Mania Grade: B-
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- Audio Rating: B+
- Video Rating: B
- Packaging Rating: B+
- Menus Rating: B
- Extras Rating: A-
- Age Rating: 12 & Up
- Region: 1 - North America
- Released By: ADV Films
- MSRP: 29.98
- Running time: 100
- Aspect Ratio: 1.33:1
- Disc Resolution: 480i/p (mixed/unknown)
- Disc Encoding: MPEG-2
- Series: Soul Hunter
Soul Hunter Vol. #5
By Chris Beveridge
May 19, 2002
Release Date: June 18, 2002
Soul Hunter Vol. #5
What They Say
© ADV Films
Two potent forces are locked in a frightening standoff. Leading the allied forces of the North and West, Taikoubou and crew attempt to establish a new ruling dynasty. Across the battlefield, noble Bunchu heads the Emperor's army, reinforced by the sudden return of the Yin princes - now immortals augmented with incredible powers! Will either side back down from the brink of a catastrophic final battle that no one can win? Meanwhile, as her enemies fight each other, Dakki uses her twisted magic to create a gigantic, ravening monster! As it rampages out of control in the capital, Taikoubou must drop everything and play the hero once again. Now the power of immortals locked in conflict rages unchecked through the deserted streets of the doomed city. By the time the battle is done, will China be left for the alliance to rule? Find out in the City of Fire - the fifth exciting chapter of Soul Hunter!The Review!
Getting through the first major arc of the storyline, Soul Hunter brings things to a conclusion but with the information that the fun’s only really beginning. Though that in itself is somewhat annoying, there’s enough interesting stuff to still watch.Audio:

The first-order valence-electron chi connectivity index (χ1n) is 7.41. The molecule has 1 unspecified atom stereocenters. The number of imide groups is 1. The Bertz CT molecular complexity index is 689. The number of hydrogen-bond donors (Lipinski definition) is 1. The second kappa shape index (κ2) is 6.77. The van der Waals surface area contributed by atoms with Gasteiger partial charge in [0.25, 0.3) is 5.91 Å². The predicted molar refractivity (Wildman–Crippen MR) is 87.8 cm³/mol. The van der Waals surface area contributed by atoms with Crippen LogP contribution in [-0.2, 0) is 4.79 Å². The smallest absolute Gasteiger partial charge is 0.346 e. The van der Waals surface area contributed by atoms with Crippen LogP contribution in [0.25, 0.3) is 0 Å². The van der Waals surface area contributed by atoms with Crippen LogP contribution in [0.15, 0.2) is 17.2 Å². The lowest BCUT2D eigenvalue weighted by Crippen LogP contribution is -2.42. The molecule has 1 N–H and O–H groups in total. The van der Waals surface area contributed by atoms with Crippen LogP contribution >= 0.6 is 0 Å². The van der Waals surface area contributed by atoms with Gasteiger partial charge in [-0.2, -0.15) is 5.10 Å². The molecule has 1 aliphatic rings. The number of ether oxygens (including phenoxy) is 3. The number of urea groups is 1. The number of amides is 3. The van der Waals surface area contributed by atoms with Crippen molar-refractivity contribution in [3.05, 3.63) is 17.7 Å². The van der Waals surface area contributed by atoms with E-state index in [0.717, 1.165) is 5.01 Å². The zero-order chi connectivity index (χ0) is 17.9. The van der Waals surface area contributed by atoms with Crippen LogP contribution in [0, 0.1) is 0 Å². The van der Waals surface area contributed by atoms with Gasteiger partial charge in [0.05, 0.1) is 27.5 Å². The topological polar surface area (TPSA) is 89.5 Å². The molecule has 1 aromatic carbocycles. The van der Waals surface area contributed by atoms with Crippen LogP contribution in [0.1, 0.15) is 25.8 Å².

For our primary viewing session, we listened to this disc in its original language of Japanese. Throughout this stereo track we heard some nice directionality across the forward soundstage but nothing thrown to the rear speakers. Dialogue was nice and clear and the overall feel of the track is what you'd expect from a late 90's TV soundtrack. We listened to a good amount of the English track and noted no issues there either.Video:
The transfer is relatively on par with earlier releases, with the first episode looking the best. Subsequent episodes have a bit more cross coloration going on as the animation gets a bit more detailed and has a lot more tight line work. The third episode on the disc suffers from the fact it looks like it wasn’t done by the regular team as the designs look off a bit and the color palette doesn’t quite match. Barring that, there’s some aliasing throughout that doesn’t interfere much but is noticeable.Packaging:
This volume gets Tenka on the cover with some birds and some Chinese text behind him. The back cover provides a few screenshots and a couple of paragraphs about the show. The discs features are clearly listed as well as production information. No episode numbers or titles are here, but the volumes are labeled on the spine and under the main logo. The insert provides another look at the front cover artwork while the reverse side provides some new terms for this volume. Menu:
The menu this time around is a massive use of flames, as it shows burning ruins with a nasty creature walking towards the screen while flames rush about. Access times between menus is nice and fast and moving about results in no real trouble at all.Extras: